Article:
( AP ) - The United States will face a "persistent and evolving" terrorist threat in the next three years, as al-Qaida bolsters its efforts to plant terror plotters in the country and other related activities, according to a new National Intelligence Estimate to be made public Tuesday.
Several of the nation's top intelligence officials - including National Intelligence Council Chairman Thomas Fingar and FBI Deputy Director John Pistole - were to brief reporters on the declassified key findings of the document, which was years in the making.
The Associated Press last week reported on a variety of the document's key judgments. Among them:
_Al-Qaida is likely still seeking chemical, biological or nuclear weapons and would use them if it developed sufficient capability.
_The group has been able to restore three of the four key elements it would need to launch an attack on U.S. soil: a safe haven in Pakistan's tribal areas, operational lieutenants and senior leaders. It could not immediately be learned what the missing fourth element is.
_The group will step up its efforts to position operatives inside the U.S.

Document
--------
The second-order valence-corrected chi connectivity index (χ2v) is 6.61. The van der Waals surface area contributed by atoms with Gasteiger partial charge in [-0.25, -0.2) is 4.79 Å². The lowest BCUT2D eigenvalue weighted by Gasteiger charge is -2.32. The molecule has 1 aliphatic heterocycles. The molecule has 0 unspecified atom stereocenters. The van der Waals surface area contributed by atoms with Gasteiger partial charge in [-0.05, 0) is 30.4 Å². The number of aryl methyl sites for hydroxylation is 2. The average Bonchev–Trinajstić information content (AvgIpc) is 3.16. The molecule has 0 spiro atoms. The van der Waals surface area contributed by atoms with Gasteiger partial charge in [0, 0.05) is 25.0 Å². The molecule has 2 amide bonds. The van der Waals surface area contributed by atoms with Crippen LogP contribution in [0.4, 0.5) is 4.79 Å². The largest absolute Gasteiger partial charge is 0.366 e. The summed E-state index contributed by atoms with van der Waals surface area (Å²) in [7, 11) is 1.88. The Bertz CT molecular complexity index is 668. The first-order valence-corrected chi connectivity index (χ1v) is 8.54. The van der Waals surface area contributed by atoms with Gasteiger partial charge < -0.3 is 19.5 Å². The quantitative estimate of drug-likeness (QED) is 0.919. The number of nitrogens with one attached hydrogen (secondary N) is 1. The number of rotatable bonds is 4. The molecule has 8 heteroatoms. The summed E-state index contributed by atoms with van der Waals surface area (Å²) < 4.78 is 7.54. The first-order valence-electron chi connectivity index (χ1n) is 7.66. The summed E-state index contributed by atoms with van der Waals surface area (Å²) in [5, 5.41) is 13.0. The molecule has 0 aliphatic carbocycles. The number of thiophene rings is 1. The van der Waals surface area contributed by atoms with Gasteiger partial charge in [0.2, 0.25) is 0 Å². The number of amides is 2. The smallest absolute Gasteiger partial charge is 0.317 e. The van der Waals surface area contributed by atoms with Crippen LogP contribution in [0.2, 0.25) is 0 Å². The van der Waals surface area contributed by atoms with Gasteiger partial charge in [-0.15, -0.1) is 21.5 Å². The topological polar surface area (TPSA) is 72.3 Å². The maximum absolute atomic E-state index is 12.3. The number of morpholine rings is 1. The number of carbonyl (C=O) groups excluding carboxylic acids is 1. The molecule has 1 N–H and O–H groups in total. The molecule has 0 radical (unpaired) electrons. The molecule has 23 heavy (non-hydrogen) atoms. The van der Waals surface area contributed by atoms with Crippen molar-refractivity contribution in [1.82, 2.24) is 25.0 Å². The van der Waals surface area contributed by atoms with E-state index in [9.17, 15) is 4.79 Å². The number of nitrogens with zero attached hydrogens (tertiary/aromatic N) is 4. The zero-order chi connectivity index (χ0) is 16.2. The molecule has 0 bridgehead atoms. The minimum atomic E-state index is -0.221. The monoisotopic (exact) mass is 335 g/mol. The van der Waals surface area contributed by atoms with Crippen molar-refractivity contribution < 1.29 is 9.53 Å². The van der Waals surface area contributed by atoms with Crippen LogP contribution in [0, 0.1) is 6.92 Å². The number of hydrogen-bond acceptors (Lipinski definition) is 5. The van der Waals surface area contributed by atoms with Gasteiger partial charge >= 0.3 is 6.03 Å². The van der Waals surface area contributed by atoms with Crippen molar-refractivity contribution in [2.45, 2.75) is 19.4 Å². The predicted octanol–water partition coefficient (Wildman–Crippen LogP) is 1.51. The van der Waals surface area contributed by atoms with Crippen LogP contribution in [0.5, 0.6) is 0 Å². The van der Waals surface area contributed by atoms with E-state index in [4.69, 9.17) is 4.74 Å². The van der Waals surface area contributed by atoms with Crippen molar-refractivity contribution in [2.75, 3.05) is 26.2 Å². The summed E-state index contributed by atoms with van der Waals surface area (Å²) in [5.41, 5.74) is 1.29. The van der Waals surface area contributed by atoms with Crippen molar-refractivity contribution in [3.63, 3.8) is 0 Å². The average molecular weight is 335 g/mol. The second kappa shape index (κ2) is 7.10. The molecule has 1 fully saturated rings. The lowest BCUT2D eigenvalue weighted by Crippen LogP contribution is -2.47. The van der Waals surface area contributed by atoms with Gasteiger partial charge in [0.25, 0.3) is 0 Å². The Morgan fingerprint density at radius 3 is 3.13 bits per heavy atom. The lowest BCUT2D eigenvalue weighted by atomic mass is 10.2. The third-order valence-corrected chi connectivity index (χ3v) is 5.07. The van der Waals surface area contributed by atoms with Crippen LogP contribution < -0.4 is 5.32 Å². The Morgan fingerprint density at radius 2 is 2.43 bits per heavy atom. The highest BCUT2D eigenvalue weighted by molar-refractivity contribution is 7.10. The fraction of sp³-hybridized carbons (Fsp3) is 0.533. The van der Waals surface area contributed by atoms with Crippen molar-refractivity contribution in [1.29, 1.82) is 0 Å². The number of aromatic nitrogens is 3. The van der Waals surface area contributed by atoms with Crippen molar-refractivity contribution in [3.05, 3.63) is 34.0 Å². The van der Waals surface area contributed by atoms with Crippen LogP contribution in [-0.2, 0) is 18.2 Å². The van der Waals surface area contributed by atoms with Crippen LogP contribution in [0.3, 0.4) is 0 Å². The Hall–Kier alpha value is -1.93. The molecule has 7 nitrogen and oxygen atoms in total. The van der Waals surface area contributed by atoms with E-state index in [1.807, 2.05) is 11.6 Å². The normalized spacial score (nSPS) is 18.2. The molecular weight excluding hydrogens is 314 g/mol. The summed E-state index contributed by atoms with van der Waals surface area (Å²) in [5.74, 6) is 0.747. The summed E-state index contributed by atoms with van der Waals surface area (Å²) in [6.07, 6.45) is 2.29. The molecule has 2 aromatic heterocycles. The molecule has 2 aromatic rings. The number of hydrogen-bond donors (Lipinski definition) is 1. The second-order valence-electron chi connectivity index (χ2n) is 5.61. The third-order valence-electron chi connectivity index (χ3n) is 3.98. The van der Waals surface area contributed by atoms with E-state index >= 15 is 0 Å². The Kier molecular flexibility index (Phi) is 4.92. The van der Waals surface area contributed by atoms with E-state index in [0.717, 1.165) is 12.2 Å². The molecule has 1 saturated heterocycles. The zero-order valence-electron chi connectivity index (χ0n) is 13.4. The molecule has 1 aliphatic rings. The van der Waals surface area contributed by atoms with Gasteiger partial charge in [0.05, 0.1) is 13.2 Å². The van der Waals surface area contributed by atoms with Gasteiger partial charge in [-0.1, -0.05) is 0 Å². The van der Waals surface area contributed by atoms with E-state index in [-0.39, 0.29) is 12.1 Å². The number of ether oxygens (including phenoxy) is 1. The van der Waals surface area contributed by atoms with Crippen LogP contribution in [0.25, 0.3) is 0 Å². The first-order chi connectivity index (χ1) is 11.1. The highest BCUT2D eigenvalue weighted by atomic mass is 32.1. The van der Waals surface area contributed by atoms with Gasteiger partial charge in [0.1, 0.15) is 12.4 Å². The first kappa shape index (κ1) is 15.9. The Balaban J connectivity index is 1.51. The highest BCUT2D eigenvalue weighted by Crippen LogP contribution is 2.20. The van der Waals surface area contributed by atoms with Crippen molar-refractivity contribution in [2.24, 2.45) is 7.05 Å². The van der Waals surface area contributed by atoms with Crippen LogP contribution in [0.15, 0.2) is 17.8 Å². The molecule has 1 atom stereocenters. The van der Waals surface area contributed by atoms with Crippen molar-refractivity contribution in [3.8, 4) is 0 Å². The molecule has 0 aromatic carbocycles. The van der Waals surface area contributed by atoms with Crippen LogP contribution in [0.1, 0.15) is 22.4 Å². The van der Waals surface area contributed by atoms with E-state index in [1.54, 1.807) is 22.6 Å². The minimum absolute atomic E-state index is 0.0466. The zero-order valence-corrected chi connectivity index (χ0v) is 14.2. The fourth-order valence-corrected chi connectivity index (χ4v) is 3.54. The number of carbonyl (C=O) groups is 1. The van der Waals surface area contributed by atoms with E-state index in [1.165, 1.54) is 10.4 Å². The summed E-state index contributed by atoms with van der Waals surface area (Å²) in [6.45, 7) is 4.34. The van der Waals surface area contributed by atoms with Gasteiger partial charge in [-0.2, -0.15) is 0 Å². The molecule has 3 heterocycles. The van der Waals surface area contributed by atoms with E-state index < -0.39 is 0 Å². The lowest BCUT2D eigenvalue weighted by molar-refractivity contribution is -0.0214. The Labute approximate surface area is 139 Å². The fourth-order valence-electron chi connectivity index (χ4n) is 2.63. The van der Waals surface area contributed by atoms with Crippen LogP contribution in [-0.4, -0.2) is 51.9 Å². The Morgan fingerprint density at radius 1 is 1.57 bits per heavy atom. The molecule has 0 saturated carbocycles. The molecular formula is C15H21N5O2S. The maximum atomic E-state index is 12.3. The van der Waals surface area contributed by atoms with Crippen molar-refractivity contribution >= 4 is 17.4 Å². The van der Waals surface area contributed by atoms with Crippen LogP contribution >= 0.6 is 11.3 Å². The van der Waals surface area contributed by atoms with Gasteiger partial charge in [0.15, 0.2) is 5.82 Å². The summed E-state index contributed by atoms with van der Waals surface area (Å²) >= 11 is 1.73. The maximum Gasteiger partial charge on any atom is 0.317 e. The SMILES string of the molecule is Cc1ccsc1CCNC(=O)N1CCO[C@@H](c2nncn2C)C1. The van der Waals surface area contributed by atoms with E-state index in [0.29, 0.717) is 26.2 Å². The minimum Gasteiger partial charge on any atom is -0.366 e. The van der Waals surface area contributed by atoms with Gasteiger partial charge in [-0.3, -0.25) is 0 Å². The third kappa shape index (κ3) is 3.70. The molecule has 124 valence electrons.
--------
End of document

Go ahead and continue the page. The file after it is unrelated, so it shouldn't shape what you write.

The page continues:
_The U.S. will face "a persistent and evolving terrorist threat" over the next three years. The main danger comes from Islamic terrorist groups, especially al-Qaida, and is "driven by the undiminished intent to attack the homeland and a continued effort by terrorist groups to adapt and improve their capabilities."
On a positive note, U.S. intelligence analysts concluded that increased worldwide efforts over the past five years "have constrained the ability of al-Qaida to attack the U.S. homeland again and have led terrorist groups to perceive the homeland as a harder target to strike than on 9/11."
National Intelligence Estimates are the most authoritative written judgments of the 16 spy agencies. They reflect the consensus, long-term thinking of top intelligence analysts. Portions of the documents are occasionally declassified for public release.